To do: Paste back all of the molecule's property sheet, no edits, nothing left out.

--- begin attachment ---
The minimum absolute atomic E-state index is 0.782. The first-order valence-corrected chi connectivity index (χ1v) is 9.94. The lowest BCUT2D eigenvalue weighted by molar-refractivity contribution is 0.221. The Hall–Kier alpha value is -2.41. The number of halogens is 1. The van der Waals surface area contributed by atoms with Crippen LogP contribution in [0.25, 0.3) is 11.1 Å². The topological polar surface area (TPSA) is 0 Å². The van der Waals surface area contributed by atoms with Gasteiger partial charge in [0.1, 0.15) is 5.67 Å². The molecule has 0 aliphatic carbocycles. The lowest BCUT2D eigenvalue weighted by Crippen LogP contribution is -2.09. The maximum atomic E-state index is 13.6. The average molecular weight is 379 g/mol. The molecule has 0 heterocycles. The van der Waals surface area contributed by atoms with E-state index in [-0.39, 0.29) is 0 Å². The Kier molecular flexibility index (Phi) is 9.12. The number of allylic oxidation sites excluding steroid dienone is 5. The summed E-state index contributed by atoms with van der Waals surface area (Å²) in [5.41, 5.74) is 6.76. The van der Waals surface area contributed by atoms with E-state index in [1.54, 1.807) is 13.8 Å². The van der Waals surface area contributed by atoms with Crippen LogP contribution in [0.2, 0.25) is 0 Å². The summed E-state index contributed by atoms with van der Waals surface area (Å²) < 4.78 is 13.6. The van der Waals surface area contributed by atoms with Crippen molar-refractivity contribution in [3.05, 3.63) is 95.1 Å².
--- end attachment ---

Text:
The minimum absolute atomic E-state index is 0.782. The first-order valence-corrected chi connectivity index (χ1v) is 9.94. The lowest BCUT2D eigenvalue weighted by molar-refractivity contribution is 0.221. The Hall–Kier alpha value is -2.41. The number of halogens is 1. The van der Waals surface area contributed by atoms with Crippen LogP contribution in [0.25, 0.3) is 11.1 Å². The topological polar surface area (TPSA) is 0 Å². The van der Waals surface area contributed by atoms with Gasteiger partial charge in [0.1, 0.15) is 5.67 Å². The molecule has 0 aliphatic carbocycles. The lowest BCUT2D eigenvalue weighted by Crippen LogP contribution is -2.09. The maximum atomic E-state index is 13.6. The average molecular weight is 379 g/mol. The molecule has 0 heterocycles. The van der Waals surface area contributed by atoms with E-state index in [-0.39, 0.29) is 0 Å². The Kier molecular flexibility index (Phi) is 9.12. The number of allylic oxidation sites excluding steroid dienone is 5. The summed E-state index contributed by atoms with van der Waals surface area (Å²) in [5.41, 5.74) is 6.76. The van der Waals surface area contributed by atoms with E-state index in [1.54, 1.807) is 13.8 Å². The van der Waals surface area contributed by atoms with Crippen LogP contribution in [0.2, 0.25) is 0 Å². The summed E-state index contributed by atoms with van der Waals surface area (Å²) < 4.78 is 13.6. The van der Waals surface area contributed by atoms with Crippen molar-refractivity contribution in [3.05, 3.63) is 95.1 Å².